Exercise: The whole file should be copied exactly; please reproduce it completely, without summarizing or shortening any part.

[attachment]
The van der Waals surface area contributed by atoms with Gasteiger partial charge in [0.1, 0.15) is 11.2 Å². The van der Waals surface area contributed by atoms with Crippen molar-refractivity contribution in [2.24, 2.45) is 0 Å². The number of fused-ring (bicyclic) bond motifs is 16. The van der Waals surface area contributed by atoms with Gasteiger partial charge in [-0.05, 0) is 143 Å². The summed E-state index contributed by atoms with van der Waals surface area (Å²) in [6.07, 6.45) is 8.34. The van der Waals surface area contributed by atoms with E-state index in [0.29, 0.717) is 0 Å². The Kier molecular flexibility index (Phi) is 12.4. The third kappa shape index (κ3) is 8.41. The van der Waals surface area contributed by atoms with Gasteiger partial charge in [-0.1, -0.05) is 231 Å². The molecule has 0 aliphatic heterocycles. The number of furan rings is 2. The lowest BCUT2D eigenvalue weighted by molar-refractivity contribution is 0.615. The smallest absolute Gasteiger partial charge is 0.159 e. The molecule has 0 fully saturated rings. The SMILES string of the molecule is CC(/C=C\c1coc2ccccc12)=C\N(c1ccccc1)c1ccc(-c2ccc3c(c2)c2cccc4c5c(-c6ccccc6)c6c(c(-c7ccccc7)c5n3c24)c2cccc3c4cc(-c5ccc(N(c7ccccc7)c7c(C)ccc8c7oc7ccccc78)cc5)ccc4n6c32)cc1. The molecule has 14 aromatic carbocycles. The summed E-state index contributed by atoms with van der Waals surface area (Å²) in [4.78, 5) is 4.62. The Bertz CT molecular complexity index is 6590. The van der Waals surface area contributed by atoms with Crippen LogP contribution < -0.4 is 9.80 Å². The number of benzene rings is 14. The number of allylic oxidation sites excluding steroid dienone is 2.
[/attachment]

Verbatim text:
The van der Waals surface area contributed by atoms with Gasteiger partial charge in [0.1, 0.15) is 11.2 Å². The van der Waals surface area contributed by atoms with Crippen molar-refractivity contribution in [2.24, 2.45) is 0 Å². The number of fused-ring (bicyclic) bond motifs is 16. The van der Waals surface area contributed by atoms with Gasteiger partial charge in [-0.05, 0) is 143 Å². The summed E-state index contributed by atoms with van der Waals surface area (Å²) in [6.07, 6.45) is 8.34. The van der Waals surface area contributed by atoms with E-state index in [0.29, 0.717) is 0 Å². The Kier molecular flexibility index (Phi) is 12.4. The third kappa shape index (κ3) is 8.41. The van der Waals surface area contributed by atoms with Gasteiger partial charge in [-0.1, -0.05) is 231 Å². The molecule has 0 aliphatic heterocycles. The number of furan rings is 2. The lowest BCUT2D eigenvalue weighted by molar-refractivity contribution is 0.615. The smallest absolute Gasteiger partial charge is 0.159 e. The molecule has 0 fully saturated rings. The SMILES string of the molecule is CC(/C=C\c1coc2ccccc12)=C\N(c1ccccc1)c1ccc(-c2ccc3c(c2)c2cccc4c5c(-c6ccccc6)c6c(c(-c7ccccc7)c5n3c24)c2cccc3c4cc(-c5ccc(N(c7ccccc7)c7c(C)ccc8c7oc7ccccc78)cc5)ccc4n6c32)cc1. The molecule has 14 aromatic carbocycles. The summed E-state index contributed by atoms with van der Waals surface area (Å²) in [4.78, 5) is 4.62. The Bertz CT molecular complexity index is 6590. The van der Waals surface area contributed by atoms with Crippen LogP contribution < -0.4 is 9.80 Å². The number of benzene rings is 14. The number of allylic oxidation sites excluding steroid dienone is 2.